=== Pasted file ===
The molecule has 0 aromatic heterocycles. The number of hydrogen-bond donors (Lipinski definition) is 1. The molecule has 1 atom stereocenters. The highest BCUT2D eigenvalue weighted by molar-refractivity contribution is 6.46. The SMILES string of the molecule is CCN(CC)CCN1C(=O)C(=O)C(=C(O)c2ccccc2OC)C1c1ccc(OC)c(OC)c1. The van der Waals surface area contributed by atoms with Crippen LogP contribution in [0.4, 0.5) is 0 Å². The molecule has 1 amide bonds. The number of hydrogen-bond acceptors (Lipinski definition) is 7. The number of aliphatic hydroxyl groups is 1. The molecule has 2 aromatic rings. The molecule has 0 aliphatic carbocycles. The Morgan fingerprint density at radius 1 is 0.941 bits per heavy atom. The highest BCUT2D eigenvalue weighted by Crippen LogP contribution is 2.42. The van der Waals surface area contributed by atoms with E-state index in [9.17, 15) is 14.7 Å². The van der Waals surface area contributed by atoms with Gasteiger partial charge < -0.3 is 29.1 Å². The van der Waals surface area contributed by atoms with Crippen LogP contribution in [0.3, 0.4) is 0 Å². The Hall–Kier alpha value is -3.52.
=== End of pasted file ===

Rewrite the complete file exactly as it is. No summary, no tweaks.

The molecule has 0 aromatic heterocycles. The number of hydrogen-bond donors (Lipinski definition) is 1. The molecule has 1 atom stereocenters. The highest BCUT2D eigenvalue weighted by molar-refractivity contribution is 6.46. The SMILES string of the molecule is CCN(CC)CCN1C(=O)C(=O)C(=C(O)c2ccccc2OC)C1c1ccc(OC)c(OC)c1. The van der Waals surface area contributed by atoms with Crippen LogP contribution in [0.4, 0.5) is 0 Å². The molecule has 1 amide bonds. The number of hydrogen-bond acceptors (Lipinski definition) is 7. The number of aliphatic hydroxyl groups is 1. The molecule has 2 aromatic rings. The molecule has 0 aliphatic carbocycles. The Morgan fingerprint density at radius 1 is 0.941 bits per heavy atom. The highest BCUT2D eigenvalue weighted by Crippen LogP contribution is 2.42. The van der Waals surface area contributed by atoms with E-state index in [9.17, 15) is 14.7 Å². The van der Waals surface area contributed by atoms with Gasteiger partial charge < -0.3 is 29.1 Å². The van der Waals surface area contributed by atoms with Crippen LogP contribution in [0.3, 0.4) is 0 Å². The Hall–Kier alpha value is -3.52.